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River Parrett Trail

Location: Bridgwater, Somerset, UK

Artists: Tony Charles and Andrew Whittle


Navigators is a sequence of twelve short lines, written by local people working with writer Tony Charles, which have been carved in 5 inch high letters by lettercutter Andrew Whittle into twelve massive wooden beams spanning the Bridgwater and Taunton Canal at Albert Street Cutting. The project took place in 1996 and was amongst the first commissions along the River Parrett Trail, a new long distance path integrating public access, the local community, business development, the environment, green tourism and the arts and crafts. The philosophy of the arts programme within River Parrett Trail is to evoke and articulate the history of a place through the arts and to involve the community in a deeper understanding and connection with their surroundings. The groups of two or three words on each beam provide a percussive counterpoint to the walker’s tread along the towpath, calling up the skill and toil needed to create the deep cutting and tunnel, and echo its subsequent industrial use as a main freight route, before its current reinvention as a place for leisure and relaxation.

The Location

The River Parrett Trail follows the Bridgwater and Taunton Canal from the point south of the town where the river and canal run side by side, to Bridgwater Docks just north of the town centre. The canal and towpath run in a deep cutting beneath the level of the town streets and through tunnels under three arterial roads. Its construction represents a considerable engineering and physical achievement. The canal was originally opened in 1827 for the transport of a variety of freight including coal, limestone, clay, timber, grain, cider, animals, and passengers from Taunton to Bridgwater Docks. After a brief period as a main route, the coming of the railway in 1842 led to a decline in its use and the eventual deterioration of the fabric of the canal. The whole canal was restored to working order over the decade up to 1993 and is now well used by local pleasure boats and walkers.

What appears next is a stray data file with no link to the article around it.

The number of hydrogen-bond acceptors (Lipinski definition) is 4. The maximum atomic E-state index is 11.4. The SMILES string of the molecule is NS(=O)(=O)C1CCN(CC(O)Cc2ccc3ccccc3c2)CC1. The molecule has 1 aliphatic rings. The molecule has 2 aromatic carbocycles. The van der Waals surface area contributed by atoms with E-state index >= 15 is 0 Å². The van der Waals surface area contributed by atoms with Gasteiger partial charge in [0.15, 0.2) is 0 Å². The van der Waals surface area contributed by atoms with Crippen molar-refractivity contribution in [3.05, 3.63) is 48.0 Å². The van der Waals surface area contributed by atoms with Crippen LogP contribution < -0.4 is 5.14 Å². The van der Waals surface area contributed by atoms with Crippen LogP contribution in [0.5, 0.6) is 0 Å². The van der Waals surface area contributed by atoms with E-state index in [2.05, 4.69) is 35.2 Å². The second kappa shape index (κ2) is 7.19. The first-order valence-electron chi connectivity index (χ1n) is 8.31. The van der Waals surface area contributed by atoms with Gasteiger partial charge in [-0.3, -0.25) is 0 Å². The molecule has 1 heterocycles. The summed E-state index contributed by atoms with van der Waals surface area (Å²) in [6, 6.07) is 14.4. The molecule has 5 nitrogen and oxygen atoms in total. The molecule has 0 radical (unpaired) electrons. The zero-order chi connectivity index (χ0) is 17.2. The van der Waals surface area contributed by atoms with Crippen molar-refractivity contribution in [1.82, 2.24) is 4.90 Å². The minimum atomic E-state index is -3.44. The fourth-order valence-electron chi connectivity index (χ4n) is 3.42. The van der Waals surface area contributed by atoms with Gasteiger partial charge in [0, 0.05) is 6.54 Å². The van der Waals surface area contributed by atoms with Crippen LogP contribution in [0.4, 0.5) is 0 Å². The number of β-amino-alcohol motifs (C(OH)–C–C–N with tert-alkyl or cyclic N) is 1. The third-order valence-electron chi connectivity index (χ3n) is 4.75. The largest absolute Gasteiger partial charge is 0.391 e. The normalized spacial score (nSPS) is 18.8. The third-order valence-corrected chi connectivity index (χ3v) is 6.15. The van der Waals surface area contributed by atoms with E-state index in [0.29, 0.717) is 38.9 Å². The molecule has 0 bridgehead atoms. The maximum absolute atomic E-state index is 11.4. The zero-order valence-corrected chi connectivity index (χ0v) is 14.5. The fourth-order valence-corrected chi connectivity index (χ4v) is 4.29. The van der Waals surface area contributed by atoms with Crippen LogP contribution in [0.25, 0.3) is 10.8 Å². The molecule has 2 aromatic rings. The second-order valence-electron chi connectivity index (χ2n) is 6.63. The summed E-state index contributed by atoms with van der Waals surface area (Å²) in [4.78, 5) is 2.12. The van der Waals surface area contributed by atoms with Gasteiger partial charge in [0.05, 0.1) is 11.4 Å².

Peter Milner had identified Albert Street Cutting as an evocative site for a commission during his work on the feasibility study for the River Parrett Trail Project of 1993, when he walked the proposed route of the trail which at this point follows the Bridgwater and Taunton Canal. Here the canal runs between high walls made from local brick and into a long dark tunnel under Albert Street towards the Docks. The cutting partly collapsed in 1968 and was rebuilt and the walls were braced with twelve vast timber beams running side to side above the water. It is an atmospheric place, presenting a different face of Bridgwater, away from the traffic and streets above, and now only used for leisure. He saw it as inviting an intervention which would celebrate its significance at the forefront of the transport of the time but which would not interfere with the space itself. The sequence of beams provided the right format for a piece of work which would unfold during a walk along the towpath, giving a sense of journeying and discovery.

Project Proposal

In his later role as Project Co-ordinator for the Trail, Peter Milner was responsible for proposing locations for projects and the form they might take. He included the Albert Street Cutting project idea in one of the earliest groups of proposals he brought to the Arts Working Group in late 1995/early 1996. It was for a community poetry project that would explore the extraordinary atmosphere of the cutting, and the enterprise, trade and human endeavour connected with the construction and use of the cutting and tunnel. A sequence of words resulting from this process and refined by the poet could be designed and cut into the beams by a lettercutter, with the possibility of fuller texts on metal plaques on the walls of the cutting from which visitors could take rubbings. The outline proposal was agreed by the Arts Working Group.